This tool implements an infection timing algorithm, which is a generalisation of the Fiebig approach to infection dating. It accommodates positive and negative diagnostic results generated on the same or different dates for individual subjects, as well as arbitrary current or future tests – as long as the test sensitivity is known.
For this purpose, test sensitivity is conceptualised as the probability that a specimen will produce a positive result, expressed as a function of time since infection. In this tool, it is summarised as a median ‘diagnostic delay’ parameter together with a measure of inter-subject variability (σ). More detail on the framework and methods implemented in this tool are available in the following manuscript:
The top navigation bar on the main page offers four tabs with various functionality, as described below:
This tab allows users to locate, view and delete previously uploaded ‘testing histories’, and to upload new ones. It is also where users trigger the action of processing the uploaded testing histories into ‘infection dating estimates’, which can then be viewed and downloaded.
A single uploaded data file is expected to contain a ‘batch’ of multiple subjects’ diagnostic testing histories. In order to facilitate automated processing, the tool demands a list of column names as the first row in any input file. While extraneous columns are allowed without producing an error, there must be columns named Subject, Date, Test and Result (not case sensitive). Data in the subject column is expected to be an arbitrary string that uniquely identifies each subject. Dates must be in the standard ISO format (YYYY-MM-DD).
It is fundamental to the simplicity of the algorithm that assay results be either ‘positive’ or ‘negative’. There are a small number of tests, notably Western blot and Geenius, which sometimes produce ‘indeterminate’ results (partially, but not fully, developed band structure). We now briefly reconsider Table 1 by adding the minor twist that the Western blot on subject Jill be reported as indeterminate. In this case, the data must be recorded as results on either one or both of two separate tests:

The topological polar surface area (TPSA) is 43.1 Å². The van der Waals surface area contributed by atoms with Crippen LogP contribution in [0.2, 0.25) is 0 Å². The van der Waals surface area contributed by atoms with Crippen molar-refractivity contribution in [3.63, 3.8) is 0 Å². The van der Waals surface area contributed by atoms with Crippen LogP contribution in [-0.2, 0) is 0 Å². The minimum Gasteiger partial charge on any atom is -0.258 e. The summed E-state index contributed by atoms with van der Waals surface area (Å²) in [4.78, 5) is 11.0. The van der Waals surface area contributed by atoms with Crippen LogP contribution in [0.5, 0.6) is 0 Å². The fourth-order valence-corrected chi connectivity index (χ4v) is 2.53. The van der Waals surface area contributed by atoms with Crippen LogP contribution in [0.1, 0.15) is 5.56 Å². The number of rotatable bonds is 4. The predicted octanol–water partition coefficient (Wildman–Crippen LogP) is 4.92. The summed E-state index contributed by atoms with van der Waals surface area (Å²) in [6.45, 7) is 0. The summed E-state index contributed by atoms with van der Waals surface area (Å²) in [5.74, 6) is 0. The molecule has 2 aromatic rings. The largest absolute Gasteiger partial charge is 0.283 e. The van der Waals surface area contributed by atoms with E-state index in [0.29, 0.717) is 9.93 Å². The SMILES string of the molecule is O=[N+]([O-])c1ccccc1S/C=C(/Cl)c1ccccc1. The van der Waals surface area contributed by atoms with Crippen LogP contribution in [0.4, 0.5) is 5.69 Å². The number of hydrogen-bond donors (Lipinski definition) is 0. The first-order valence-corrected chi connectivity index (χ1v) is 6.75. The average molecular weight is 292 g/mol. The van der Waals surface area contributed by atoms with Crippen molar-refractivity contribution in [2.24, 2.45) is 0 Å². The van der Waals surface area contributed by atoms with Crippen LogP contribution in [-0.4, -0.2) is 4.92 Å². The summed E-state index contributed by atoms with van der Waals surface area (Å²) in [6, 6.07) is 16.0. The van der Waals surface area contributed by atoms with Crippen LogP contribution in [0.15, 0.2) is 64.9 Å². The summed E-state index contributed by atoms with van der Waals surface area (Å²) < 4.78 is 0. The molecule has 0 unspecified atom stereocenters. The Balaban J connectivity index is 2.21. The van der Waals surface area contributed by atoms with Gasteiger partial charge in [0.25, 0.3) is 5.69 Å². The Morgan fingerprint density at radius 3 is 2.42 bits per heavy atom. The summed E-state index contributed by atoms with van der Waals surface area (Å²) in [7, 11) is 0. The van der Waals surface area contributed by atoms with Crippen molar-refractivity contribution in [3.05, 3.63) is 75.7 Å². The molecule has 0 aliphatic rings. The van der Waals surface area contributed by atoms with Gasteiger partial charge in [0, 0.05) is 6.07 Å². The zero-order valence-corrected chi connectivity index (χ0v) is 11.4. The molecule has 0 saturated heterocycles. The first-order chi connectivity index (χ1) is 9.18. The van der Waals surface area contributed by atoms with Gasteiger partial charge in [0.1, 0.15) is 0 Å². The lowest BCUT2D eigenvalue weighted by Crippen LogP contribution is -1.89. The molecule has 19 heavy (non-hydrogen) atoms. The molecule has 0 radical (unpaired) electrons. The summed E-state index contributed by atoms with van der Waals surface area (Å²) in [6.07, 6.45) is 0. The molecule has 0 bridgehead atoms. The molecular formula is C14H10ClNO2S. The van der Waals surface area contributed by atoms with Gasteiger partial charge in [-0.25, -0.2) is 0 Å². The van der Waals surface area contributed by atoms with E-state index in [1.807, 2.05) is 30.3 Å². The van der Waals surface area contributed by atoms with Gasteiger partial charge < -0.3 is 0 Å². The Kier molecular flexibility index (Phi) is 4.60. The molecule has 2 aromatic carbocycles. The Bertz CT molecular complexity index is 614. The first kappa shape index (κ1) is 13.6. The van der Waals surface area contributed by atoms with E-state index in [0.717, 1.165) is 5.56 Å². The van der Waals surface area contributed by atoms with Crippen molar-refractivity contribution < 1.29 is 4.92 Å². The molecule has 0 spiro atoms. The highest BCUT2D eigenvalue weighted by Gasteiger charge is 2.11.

1. a ‘Test-Indeterminate’ version of the test – which notes whether a subject will be classified either as negative, or ‘at least’ as indeterminate; and
2. a ‘Test-Full’ version of the test, which determines whether a subject is fully positive or not.
There is then no longer any use for an un-suffixed version of the original test.
Conceptually, this is a table like the fictitious example in the table below, which records that:
One subject (John) was seen on 10 January 2017, at which point he had a detectable vial load on an unspecified qualitative viral load assay, and a negative Western blot result (discordant tests); and another subject (Jill) was screened negative on a point-of-care (PoC) rapid test (RT) on 13 September 2016, and then, on 4 February 2017, tested indeterminate on a Western blot, having also tested positive that day on the PoC RT.
|John||2017-01-10||Western blot Indeterminate||Negative|
|Jill||2017-02-04||Western blot Indeterminate||Positive|
|Jill||2017-02-04||Western blot Full||Negative|
Note that only tests used for diagnostic (and not treatment monitoring) purposes should be included in these data files. For example, inclusion of undetectable viral load assay results obtained post-treatment initiation would produce an erroneous infection dating calculation.
The mapping tab allows users to link strings (alphanumeric codes) in their data files to tests in the online database, hence linking records in uploaded files to the applicable diagnostic delays.
The tests tab allows users to view the existing database of diagnostic tests, and to add new ones if desired. Note that each user sees only the shared developer-maintained list of tests, plus his/her own – not those added by other users. This page further allows each user to set a viral load growth rate and to select a multiple of the variability parameter (). However, default data are already available for all assays pre-existing in the database; values for are populated when published estimates are available.
The command button ‘process’ becomes available when an uploaded testing history has no unmapped test codes. Each file that has been uploaded on the “Testing Histories” tab has a “Mapping” link, and once mapping has been completed, a “Process” link appears. Pressing the button leads to values, per subject, for EP-DDI, LP-DDI, EDDI, and DDI interval, which can be previewed on-screen and downloaded as a comma-delimited file.
By default, the system employs simply the ‘average’ diagnostic delay parameter, in effect placing the EP-DDI and LP-DDI bounds on the DDI interval where the underlying sensitivity curve evaluates to a probability of detection of 0.5. When the size of the inter-test interval () is greater than about 20 times the diagnostic delay standard deviation (), this encompasses more than 95% of the posterior probability.
As an additional option, when values for both and are available, and under the parametric assumptions outlined earlier, users may specify a significance level (), and the system will calculate the bounds of a corresponding credibility interval. The bounds of the central 95% (in the case of ) of the posterior are labelled the EP-DDI and LP-DDI.